I clutter my home with love. Well, things really. But they are icons of love – hard to let go of and yet…it is time to simplify. It is time “to small” my life. Small should be a verb. These are the “letting go” years.
I stood there last week holding the red leather letter-folder in my hands with tears in my eyes. It had faded over decades from a fire-engine red to a sort of burnt orange from years on a desk; but remained beautiful. I had two other letter and stationery folders, both of which were thin and easier to carry around. I loved all three. But did I NEED all three? Really? Did I need even TWO? If I shut the closet door and turn off the light, then perhaps the problem will go away.
“It is just a thing.” I kept telling myself. But that it was “just a thing” did not make it easier to let go of. I know. I know. Decluttering is the “in thing” these days thanks to little-miss-perfect Marie Condo. But I have better stuff than she does, so, there’s that!
As we all get older, we are trying to let go of things – too much furniture, too many files, stuff in closets, basements, plastic storage containers (classier than paper boxes…), garages, drawers we never open, sheds and storage units. Family members of the next generation won’t take it…they are busy collecting their own possessions which they will also have to unload in 50 years when they are old, balding and fat like me. Letting go of things is hard because it recalls endings – the inevitable departure from this lovely, painful, delightful, infuriating, delicious life.
Yesterday, I finally gave the leather letter-folder away to a person who loves it; and the second letter folder went to recycling. I kept the third folder, for now. The red leather letter folder was hard to give away. Not because it was valuable or beautiful or needed. It was hard to give away because a human, love-filled memory was attached to it. A sweet, dear, beloved memory. It had a story. Held a story. It held part of my story. And I do not want my story to end. Though, end it will. End it must.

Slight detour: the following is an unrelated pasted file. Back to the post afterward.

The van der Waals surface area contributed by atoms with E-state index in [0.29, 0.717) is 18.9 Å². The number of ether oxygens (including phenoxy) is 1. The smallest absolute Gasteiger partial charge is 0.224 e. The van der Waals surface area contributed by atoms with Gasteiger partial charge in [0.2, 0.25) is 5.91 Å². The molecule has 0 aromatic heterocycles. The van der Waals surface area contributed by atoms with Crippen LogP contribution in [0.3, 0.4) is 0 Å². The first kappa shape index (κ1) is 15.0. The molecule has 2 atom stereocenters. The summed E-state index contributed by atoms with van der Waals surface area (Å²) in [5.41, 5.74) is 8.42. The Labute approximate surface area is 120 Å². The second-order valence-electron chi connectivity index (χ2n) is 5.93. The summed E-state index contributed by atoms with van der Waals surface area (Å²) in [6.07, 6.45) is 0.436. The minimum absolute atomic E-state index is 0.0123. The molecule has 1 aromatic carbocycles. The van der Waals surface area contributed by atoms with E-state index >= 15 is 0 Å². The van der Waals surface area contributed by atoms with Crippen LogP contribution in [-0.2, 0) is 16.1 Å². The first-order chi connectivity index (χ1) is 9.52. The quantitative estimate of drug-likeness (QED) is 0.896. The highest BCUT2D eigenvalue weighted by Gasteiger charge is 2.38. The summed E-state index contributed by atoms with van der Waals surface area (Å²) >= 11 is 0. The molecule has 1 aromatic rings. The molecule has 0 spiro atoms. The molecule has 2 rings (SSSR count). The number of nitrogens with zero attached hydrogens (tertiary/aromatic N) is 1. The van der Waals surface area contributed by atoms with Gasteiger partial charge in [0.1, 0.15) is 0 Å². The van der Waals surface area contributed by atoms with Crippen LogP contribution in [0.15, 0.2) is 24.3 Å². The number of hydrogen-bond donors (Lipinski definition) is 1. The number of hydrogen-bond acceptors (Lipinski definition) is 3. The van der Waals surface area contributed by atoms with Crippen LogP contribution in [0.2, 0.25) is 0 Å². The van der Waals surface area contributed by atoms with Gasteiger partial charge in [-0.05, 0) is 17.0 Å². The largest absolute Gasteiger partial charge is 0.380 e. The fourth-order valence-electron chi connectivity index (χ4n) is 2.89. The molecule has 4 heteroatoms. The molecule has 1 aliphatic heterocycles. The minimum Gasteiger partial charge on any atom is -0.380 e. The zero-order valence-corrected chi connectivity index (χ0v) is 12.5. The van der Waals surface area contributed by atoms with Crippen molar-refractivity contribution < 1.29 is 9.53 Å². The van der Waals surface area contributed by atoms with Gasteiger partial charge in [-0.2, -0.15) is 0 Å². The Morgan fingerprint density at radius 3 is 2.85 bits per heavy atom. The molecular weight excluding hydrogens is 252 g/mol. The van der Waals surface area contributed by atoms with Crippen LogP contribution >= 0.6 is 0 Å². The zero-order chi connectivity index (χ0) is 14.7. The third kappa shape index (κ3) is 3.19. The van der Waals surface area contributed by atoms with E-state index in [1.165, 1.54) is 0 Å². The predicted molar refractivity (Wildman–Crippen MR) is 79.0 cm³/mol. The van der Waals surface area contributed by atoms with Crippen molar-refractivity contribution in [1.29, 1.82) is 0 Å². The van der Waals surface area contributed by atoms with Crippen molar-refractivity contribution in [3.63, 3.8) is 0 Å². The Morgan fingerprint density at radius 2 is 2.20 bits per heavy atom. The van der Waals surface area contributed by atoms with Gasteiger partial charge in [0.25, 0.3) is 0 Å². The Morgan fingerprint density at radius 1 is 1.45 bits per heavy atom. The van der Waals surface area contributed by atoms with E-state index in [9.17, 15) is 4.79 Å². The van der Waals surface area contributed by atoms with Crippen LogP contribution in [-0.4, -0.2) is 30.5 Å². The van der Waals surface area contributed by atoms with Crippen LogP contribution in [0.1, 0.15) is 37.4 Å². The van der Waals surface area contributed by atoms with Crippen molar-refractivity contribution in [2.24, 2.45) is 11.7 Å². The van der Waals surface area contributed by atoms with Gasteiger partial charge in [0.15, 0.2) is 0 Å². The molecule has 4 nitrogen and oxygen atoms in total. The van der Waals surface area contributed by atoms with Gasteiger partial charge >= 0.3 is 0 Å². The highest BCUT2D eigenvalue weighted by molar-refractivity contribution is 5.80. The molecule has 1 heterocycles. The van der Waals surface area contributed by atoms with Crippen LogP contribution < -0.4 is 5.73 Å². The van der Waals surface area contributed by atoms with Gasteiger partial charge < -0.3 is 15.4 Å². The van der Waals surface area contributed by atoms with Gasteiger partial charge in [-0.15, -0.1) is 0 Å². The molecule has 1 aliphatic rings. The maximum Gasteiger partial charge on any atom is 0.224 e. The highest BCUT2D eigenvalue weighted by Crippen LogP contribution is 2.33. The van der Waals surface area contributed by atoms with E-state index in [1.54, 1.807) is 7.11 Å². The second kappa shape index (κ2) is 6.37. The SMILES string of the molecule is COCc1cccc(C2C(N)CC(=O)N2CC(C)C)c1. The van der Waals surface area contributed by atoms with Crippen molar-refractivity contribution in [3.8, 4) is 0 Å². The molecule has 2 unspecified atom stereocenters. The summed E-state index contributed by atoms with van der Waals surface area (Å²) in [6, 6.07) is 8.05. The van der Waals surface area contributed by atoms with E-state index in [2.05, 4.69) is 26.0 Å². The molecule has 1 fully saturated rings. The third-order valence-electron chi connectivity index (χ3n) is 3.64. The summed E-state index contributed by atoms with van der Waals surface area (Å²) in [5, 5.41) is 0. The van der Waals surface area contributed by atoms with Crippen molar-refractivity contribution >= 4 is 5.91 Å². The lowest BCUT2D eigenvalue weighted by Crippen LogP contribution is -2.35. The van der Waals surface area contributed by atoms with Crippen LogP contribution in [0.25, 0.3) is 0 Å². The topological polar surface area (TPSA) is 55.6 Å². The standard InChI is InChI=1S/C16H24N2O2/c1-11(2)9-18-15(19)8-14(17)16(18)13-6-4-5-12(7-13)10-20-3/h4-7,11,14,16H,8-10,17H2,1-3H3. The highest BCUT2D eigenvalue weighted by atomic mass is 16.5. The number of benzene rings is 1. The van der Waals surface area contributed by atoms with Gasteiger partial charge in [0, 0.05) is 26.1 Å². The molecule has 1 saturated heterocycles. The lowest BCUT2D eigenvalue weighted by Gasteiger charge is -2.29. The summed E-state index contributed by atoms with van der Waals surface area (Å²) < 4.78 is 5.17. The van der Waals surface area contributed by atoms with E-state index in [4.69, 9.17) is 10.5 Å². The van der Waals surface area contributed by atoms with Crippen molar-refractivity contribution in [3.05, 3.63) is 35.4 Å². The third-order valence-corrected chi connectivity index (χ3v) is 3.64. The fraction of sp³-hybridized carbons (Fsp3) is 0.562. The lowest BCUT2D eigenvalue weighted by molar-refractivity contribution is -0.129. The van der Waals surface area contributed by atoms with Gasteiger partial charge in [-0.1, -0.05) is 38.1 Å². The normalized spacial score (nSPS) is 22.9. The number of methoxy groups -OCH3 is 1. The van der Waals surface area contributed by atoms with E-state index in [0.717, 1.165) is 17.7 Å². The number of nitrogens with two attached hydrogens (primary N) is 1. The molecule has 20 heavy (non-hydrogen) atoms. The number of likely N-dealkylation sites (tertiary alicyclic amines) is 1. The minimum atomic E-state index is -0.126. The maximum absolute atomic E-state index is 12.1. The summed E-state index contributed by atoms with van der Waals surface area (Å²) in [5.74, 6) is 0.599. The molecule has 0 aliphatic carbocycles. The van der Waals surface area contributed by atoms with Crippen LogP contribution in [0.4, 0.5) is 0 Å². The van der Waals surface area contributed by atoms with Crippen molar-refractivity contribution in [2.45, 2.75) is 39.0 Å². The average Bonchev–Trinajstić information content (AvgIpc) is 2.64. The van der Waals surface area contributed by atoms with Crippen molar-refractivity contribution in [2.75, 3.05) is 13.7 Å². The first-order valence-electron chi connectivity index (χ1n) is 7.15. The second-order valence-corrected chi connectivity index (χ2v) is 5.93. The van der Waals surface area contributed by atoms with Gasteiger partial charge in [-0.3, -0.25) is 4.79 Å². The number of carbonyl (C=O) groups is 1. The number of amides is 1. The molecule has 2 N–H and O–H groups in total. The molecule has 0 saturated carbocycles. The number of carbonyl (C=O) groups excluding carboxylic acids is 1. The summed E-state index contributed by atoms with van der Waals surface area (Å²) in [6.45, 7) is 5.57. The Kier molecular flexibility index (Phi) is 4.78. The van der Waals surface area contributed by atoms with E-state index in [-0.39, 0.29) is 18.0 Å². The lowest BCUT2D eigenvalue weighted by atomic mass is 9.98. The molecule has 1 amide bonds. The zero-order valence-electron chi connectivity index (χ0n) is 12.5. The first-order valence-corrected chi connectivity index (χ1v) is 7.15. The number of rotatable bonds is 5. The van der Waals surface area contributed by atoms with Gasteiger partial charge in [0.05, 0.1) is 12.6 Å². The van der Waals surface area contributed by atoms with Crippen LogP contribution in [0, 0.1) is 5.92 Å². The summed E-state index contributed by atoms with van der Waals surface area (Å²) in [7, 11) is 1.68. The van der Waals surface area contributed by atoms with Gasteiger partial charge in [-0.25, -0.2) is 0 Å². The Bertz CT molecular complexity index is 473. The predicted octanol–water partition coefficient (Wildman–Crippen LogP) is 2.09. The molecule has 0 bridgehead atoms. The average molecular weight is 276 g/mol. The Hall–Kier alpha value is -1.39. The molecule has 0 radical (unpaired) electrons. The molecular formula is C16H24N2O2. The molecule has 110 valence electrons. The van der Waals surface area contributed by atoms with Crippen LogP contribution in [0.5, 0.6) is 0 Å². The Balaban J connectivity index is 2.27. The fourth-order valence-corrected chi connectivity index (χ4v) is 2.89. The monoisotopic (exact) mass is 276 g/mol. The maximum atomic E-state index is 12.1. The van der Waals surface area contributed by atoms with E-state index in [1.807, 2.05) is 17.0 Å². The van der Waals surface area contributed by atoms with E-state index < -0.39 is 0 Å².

My grandmother had given the red leather letter-folder to me with a fountain pen on my 12th birthday more than 40 years ago. She was gentle and beautiful. She had a soft British accent, wrote in blue ink the color of a Caribbean lagoon, survived London in World Warr Two, wore a dress every day and always smelled of lavender. I remember opening the folder’s gift-box. It too smelled of lavender. The gift-box was blue with yellow tissue paper. The red-leather letter folder was beautiful, thick, heavy. She sat with me as I felt its soft grain, gold tooling and internal satin sleeves. She told me of her love of letters – a love I inherited from her. We talked about the importance of letter-writing. She told me that a hand-written letter was a gift of time and effort. For four decades I used that folder. I still write those letters in that same Caribbean-blue ink.
Sociologists tell us that on this one day, the United States contains more man-made things, than the combined possessions of all humanity, on the entire planet, in all of human history combined. Hmm.
Letting go of my beloved possessions is hard to do because each possession has a love-memory. Each possession is part of an event, a conversation or a gesture of kindness from someone I love. When I see something in my closet or a cabinet, I remember the person who gave it to me or the event for which I bought it; and I do not want to let go of the memories. Of the moments. Of those people. Of my life. Of my story.
We all sometimes need to do hard things. Letting go of my love-things is hard. But do it I must. So I keep a small book by my bed. Every time I take something to Senior Thrift, I write down what is leaving me, and I write down the story which caused me to keep it for so long. Letting go is hard. It needs small rituals.